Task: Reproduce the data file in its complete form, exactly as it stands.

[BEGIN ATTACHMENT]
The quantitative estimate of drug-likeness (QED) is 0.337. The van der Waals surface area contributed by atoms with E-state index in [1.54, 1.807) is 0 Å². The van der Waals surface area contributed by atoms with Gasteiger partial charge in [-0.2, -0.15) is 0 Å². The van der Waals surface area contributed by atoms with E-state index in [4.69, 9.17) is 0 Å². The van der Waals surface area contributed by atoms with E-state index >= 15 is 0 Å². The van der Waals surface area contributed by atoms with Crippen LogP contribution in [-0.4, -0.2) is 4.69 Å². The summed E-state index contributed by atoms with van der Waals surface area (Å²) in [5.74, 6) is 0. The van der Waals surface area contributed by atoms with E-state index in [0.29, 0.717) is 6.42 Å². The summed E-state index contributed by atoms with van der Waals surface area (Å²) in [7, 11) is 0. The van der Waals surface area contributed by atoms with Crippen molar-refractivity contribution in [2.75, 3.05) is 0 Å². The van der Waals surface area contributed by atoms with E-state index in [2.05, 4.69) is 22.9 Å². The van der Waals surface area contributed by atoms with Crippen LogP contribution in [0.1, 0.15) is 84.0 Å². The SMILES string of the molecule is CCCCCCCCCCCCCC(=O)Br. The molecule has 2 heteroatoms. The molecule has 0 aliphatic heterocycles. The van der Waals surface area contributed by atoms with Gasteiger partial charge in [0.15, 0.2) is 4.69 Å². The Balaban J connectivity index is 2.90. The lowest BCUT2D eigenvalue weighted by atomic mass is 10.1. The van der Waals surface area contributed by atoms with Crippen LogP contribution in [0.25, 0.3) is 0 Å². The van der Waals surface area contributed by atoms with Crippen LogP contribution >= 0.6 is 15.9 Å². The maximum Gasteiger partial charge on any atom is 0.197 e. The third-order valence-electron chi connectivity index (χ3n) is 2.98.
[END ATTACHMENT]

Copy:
The quantitative estimate of drug-likeness (QED) is 0.337. The van der Waals surface area contributed by atoms with E-state index in [1.54, 1.807) is 0 Å². The van der Waals surface area contributed by atoms with Gasteiger partial charge in [-0.2, -0.15) is 0 Å². The van der Waals surface area contributed by atoms with E-state index in [4.69, 9.17) is 0 Å². The van der Waals surface area contributed by atoms with E-state index >= 15 is 0 Å². The van der Waals surface area contributed by atoms with Crippen LogP contribution in [-0.4, -0.2) is 4.69 Å². The summed E-state index contributed by atoms with van der Waals surface area (Å²) in [5.74, 6) is 0. The van der Waals surface area contributed by atoms with E-state index in [0.29, 0.717) is 6.42 Å². The summed E-state index contributed by atoms with van der Waals surface area (Å²) in [7, 11) is 0. The van der Waals surface area contributed by atoms with Crippen molar-refractivity contribution in [2.75, 3.05) is 0 Å². The van der Waals surface area contributed by atoms with E-state index in [2.05, 4.69) is 22.9 Å². The van der Waals surface area contributed by atoms with Crippen LogP contribution in [0.1, 0.15) is 84.0 Å². The SMILES string of the molecule is CCCCCCCCCCCCCC(=O)Br. The molecule has 2 heteroatoms. The molecule has 0 aliphatic heterocycles. The van der Waals surface area contributed by atoms with Gasteiger partial charge in [0.15, 0.2) is 4.69 Å². The Balaban J connectivity index is 2.90. The lowest BCUT2D eigenvalue weighted by atomic mass is 10.1. The van der Waals surface area contributed by atoms with Crippen LogP contribution in [0.25, 0.3) is 0 Å². The van der Waals surface area contributed by atoms with Crippen LogP contribution >= 0.6 is 15.9 Å². The maximum Gasteiger partial charge on any atom is 0.197 e. The third-order valence-electron chi connectivity index (χ3n) is 2.98.